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Astrophysics Seminars


The CASS Astrophysics Seminar features world-class astrophysicists from around the world speaking on current topics of research. Presentations are aimed at the graduate and post-graduate level, but are open to the general public. CASS seminars take place on Wednesdays from 4:00 - 5:00 p.m. in 383 SERF (Marlar Seminar Room), unless otherwise noted. You can watch a live stream of the talk or prior talks at the CASS Seminar YouTube Channel. The organizers are Prof. Shelley Wright and Prof. George Fuller.

Upcoming Seminars

Winter 2017

March 15, 2017

 "The ISM of spiral galaxies seen in the FIR [CI] lines"

Alison Crocker
Assistant Professor
Reed College

 Neutral carbon exists sandwiched between the C+ and CO layers at a range of low extinctions heading into a molecular cloud. However, due to the inhomogeneous structure of turbulent molecular clouds, these low Av surfaces can exist nearly throughout a cloud, making it more likely that [CI] emission may be a good tracer of molecular gas within a cloud (Offner+ 14, Glover+ 15). I will discuss results on the observed [CI](1-0) and [CI](2-1) emission in 18 local spiral galaxies based on the Beyond the Peak survey using the Herschel SPIRE FTS spectrometer. The [CI](2-1) line is extremely well correlated with the CO(4-3) line, suggesting it traces more highly excited (warmer and/or denser) molecular gas than lower-J CO transitions. LVG modeling suggests this is a natural result from the similar excitation temperatures of the [CI](2-1) and CO(4-3) lines. I’ll finish by discussion the use of an “alpha-CI” factor to convert [CI] line emission to a molecular gas mass.

Spring 2017

March 29, 2017

Mike Norman
Professor of Physics, CASS; Director of San Diego Supercomputer Center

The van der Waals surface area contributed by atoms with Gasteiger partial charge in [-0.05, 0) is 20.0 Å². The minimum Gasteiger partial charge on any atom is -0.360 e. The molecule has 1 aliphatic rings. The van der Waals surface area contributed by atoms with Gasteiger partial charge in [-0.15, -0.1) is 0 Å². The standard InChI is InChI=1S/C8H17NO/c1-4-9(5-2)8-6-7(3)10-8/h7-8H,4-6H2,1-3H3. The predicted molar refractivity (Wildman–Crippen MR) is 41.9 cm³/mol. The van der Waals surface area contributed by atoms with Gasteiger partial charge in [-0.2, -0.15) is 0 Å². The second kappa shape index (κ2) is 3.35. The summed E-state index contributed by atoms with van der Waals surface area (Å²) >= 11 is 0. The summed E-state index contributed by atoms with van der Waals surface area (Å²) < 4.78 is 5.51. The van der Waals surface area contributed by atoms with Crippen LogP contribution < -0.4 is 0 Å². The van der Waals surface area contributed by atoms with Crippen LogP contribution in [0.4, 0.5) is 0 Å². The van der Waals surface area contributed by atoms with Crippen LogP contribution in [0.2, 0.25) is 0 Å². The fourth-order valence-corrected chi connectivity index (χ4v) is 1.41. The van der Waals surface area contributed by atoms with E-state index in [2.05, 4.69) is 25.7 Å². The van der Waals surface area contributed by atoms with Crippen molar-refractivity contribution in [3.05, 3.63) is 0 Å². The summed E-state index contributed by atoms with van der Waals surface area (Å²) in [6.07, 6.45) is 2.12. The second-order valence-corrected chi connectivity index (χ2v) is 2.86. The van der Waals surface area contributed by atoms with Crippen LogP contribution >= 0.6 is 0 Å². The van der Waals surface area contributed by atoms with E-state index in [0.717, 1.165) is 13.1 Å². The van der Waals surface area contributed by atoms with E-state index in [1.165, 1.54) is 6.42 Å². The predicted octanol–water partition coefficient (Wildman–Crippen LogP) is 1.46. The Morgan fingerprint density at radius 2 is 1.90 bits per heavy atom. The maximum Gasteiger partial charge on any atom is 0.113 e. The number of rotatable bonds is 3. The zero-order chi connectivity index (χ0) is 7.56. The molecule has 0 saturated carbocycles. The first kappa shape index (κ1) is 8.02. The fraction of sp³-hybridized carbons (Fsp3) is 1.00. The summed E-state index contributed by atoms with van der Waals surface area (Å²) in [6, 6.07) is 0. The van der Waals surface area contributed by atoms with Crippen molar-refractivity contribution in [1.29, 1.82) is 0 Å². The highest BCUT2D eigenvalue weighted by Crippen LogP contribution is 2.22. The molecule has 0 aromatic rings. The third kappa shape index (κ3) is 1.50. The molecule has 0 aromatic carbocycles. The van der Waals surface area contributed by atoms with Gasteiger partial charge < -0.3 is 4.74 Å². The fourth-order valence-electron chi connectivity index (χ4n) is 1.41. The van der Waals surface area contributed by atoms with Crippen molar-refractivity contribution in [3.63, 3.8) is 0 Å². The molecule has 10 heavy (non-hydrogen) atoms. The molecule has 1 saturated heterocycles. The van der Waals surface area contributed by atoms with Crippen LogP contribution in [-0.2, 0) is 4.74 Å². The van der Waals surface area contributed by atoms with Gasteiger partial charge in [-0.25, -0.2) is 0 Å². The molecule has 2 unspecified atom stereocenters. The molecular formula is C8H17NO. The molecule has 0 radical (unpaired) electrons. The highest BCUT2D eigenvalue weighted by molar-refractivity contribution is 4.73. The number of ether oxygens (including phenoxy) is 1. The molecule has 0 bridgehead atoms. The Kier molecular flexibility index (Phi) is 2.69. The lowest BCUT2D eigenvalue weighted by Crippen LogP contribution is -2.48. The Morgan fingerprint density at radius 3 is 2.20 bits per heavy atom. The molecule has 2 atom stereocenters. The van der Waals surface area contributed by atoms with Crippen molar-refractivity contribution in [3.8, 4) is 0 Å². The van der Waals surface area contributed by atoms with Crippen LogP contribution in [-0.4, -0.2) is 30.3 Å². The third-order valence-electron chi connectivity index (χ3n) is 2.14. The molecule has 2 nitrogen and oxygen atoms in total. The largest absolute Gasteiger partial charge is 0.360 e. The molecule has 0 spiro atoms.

April 5, 2017

Amanda Weltman
South African Research Chair in Physical Cosmology and Head, Cosmology and Gravity Group,
Deptartment of Mathematics and Applied Mathematics
University of Cape Town, South Africa

April 19, 2017

Mitch Begelman
Professor, Department of Astrophysical & Planetary Sciences
University of Colorado, Boulder

April 26, 2017

Alex Lazarian
University of Wisconsin-Madison

May 3, 2017

Rychard Bouwens
Associate Professor
Leiden Observatories

May 10, 2017

Wladimir Lyra
Assistant Professor, Department of Physics & Astronomy
California State University at Northridge (CSUN)

May 17, 2017

 "The Dynamics of the Local Group: Challenges to Convention in the Era
of Precision Astrometry"

Gurtina Besla
Assistant Professor
University of Arizona

 Our understanding of the dynamics of our Local Group of galaxies has changed dramatically over the past few years owing to significant advancements in astrometry and our theoretical understanding of galaxy structure. I will provide an overview of key contributions by the Hubble Space Telescope to this evolving picture. In particular, I will highlight the HSTPROMO team’s proper motion measurements of key players in the Local Group, such as the most massive satellites of the Milky Way (the Large and Small Magellanic Clouds), the first ever direct proper motion measurement of M31 and an implied new orbital history for M33. These results have met with controversy, challenging preconceptions of the orbital dynamics and evolution of key members of the Local Group. I will further highlight the importance of HST’s continued role in this field in the era of Gaia.

May 24, 2017

Max Millar-Blanchaer
Millikan Postdoctoral Fellow

May 31, 2017

Robyn Sanderson
NSF Astronomy & Astrophysics Postdoctoral Fellow
TAPIR, Caltech / Columbia University Dept of Astronomy